FHA Eliminates the Prepayment Payment Penalty and Makes Changes to the ARMS

Written By: Glenn Michaels, Op-Ed Writer

Every now and then I go over the various issues of the Federal Register to see if HUD/FHA are proposing or have issued final rule changes.

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Two changes were in the Federal Register. If you are originating or servicing FHA mortgage loans you should be aware of these changes.

The FHA eliminated the “post payment” of interest a/k/a “prepayment penalty” on FHA insured mortgage loans and made changes to FHA insured Adjustable Rate Mortgages.

Effective with FHA loans that close on or after January 21, 2015 lenders will be prohibited from collecting post payment interest on all FHA insured Single Family mortgage products. Lenders will be required to accept a borrower’s prepayment at any time and in any amount without a charge to the borrower for prepaying the mortgage.

Currently, FHA’s monthly interest accrual amortization method lenders are to collect interest to the end of the month in which the mortgage is prepaid. The new requirements also include provisions that impact FHA loans that close before January 22, 2015. For example\, lenders are required to notify borrowers of the privilege “to prepay the mortgage in whole or in part and in any amount” without being charged to do so.

Effective for FHA insured Adjustable Rate Mortgages (ARMs) that close January 10, 2015 lenders must notify borrowers of impending payment adjustments no later than sixty (60) days before the scheduled change in monthly payments, but no earlier than one hundred twenty (120) days before the scheduled adjustments. In addition, monthly payments must be adjusted based on the corresponding index value at the earliest forty five (45) days the scheduled changes, the look back period.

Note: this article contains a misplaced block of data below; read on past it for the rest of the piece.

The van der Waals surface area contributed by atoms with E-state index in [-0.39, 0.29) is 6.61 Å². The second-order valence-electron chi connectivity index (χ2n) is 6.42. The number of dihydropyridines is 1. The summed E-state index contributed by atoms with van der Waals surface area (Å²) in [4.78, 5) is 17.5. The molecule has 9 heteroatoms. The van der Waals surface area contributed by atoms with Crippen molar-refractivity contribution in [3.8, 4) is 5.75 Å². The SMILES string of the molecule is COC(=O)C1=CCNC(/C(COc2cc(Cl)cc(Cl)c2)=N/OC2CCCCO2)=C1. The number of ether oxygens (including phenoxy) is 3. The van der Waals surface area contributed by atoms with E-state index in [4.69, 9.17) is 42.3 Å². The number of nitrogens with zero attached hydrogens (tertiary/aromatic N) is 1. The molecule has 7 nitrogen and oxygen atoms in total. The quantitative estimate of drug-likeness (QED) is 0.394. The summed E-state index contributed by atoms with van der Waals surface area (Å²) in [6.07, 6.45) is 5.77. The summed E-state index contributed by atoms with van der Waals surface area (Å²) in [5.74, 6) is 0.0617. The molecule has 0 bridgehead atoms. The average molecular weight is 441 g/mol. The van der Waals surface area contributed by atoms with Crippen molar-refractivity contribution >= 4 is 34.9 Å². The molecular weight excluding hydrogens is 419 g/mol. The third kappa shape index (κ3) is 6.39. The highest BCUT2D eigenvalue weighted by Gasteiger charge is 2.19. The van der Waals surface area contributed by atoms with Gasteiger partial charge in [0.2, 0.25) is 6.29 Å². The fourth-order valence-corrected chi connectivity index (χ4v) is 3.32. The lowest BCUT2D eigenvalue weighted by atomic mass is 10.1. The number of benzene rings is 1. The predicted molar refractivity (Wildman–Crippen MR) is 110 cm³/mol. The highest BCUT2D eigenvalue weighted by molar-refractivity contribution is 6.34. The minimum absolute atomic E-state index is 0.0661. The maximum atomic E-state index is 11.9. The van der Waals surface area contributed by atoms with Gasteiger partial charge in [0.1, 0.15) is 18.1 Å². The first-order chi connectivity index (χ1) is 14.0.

FHA currently requires a thirty (30) day look back period for monthly payment adjustments and a twenty five (25) advance notice to the consumer regarding the change in monthly payments. The additional time is expected to provide greater protections to the consumer who will have additional time to respond to impending monthly payment adjustments on ARM terms.

The first rule change will save borrowers some money if they pay off a FHA mortgage early.

The second rule change does not save a borrower any money. It could give a borrower a little more time to do a FHA Streamline refinance if the new payment adjustment is too high for the borrower.

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These two (2) changes go into effect in January 2015 and everyone needs to get ready for the changes.


About The Author

Glenn Michaels - As an op-ed writer, Glenn Michaels is a mortgage underwriting instructor for CampusUnderwriter (www.MortgageUnderwriter.org). As a BBA & FHA DE Underwriter, Glenn is a Pace University graduate who also graduated from New York University’s School of Mortgage Finance. Glenn has conducted numerous training classes and has worked in the mortgage banking industry for 38 years. 

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